Tom, a Deputy who had been with Jack the longest, was new to investigation. He was the patrol guy that handed out warnings or tickets if you pissed him off. He was the guy that mostly sat in the office when he was on shift and did the minimum drive time required. He wasn’t lazy, just bored. Jack asked him to stay on shift when we had all convened because he wanted a different, untrained perspective. I could tell there was more to Jack’s plan in this regard than the others understood. Tom was getting an experience he’d not had his entire time on the team. If this sparked more motivation in him, more energy, he would stay on that much longer and Jack wouldn’t have to hire yet another replacement for a hard-to-fill position. He’d gone through eight people since I’d moved here two years ago. That had to be tough. Tom had been solid throughout, but it was clear he was winding down and looking elsewhere. There’s nothing worse than donating forty hours of your life every week to a monotonous, thankless job.
“What do you want for ‘means’ up there, Jack?” Tom asked.
“What does the evidence tell you about the ‘means’ used in each aspect of the crime? Things like, ‘did they use a lock pick?’ or ‘what kind of weapons did they use?’ Anything that will point us to the unsub’s skill set, knowledge, strengths or weaknesses. What they use and how they do things helps ID what kind of person they are inside and out. Get it?”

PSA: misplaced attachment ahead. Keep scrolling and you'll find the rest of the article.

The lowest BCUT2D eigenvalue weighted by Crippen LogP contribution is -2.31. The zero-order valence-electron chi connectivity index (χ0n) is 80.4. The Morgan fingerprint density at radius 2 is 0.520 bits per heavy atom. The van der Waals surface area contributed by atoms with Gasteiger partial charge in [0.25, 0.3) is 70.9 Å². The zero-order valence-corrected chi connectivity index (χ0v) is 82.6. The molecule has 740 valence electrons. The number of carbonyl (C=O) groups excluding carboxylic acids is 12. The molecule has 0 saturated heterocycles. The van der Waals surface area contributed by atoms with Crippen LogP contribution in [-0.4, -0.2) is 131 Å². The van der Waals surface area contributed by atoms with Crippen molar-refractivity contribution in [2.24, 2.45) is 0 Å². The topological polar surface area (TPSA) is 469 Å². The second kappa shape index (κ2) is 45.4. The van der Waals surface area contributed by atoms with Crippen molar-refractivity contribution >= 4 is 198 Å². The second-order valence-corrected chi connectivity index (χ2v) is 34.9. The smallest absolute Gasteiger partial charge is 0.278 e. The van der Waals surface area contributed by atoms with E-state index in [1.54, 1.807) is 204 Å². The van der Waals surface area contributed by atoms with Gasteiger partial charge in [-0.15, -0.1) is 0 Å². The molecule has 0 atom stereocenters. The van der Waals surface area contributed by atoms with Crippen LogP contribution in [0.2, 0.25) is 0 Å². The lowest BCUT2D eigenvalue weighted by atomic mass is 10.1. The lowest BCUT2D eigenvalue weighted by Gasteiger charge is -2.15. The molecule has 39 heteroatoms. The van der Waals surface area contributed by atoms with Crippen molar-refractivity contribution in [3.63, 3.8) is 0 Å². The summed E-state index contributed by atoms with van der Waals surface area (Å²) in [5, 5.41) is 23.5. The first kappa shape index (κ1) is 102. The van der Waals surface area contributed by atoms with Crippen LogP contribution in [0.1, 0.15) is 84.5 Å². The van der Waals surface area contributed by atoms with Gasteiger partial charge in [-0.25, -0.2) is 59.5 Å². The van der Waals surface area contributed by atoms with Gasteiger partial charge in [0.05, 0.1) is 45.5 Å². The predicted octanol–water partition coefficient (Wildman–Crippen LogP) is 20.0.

Tom nodded an affirmative and glanced, self-consciously at us. He shifted his gaze to the filtered headlight gliding over the window drape and appeared almost starry-eyed when he said, “It don’t seem right, what he did to that dog.”
We all acknowledged the observation in our self-imposed silence now. He’d spoken what had eaten at me since I had heard Hen’s report. “I think that speaks more truth about this guy than what was inside the house. He killed the people inside without shedding any blood and without any weird ritualistic or fetish crap you might see in a serial killer. He killed nearly an entire household, something I would usually align with rage or a crime of passion, but I don’t see much rage in the way he did it. But the dog …” I trailed off, a lump forming in my throat. I really needed a antacid.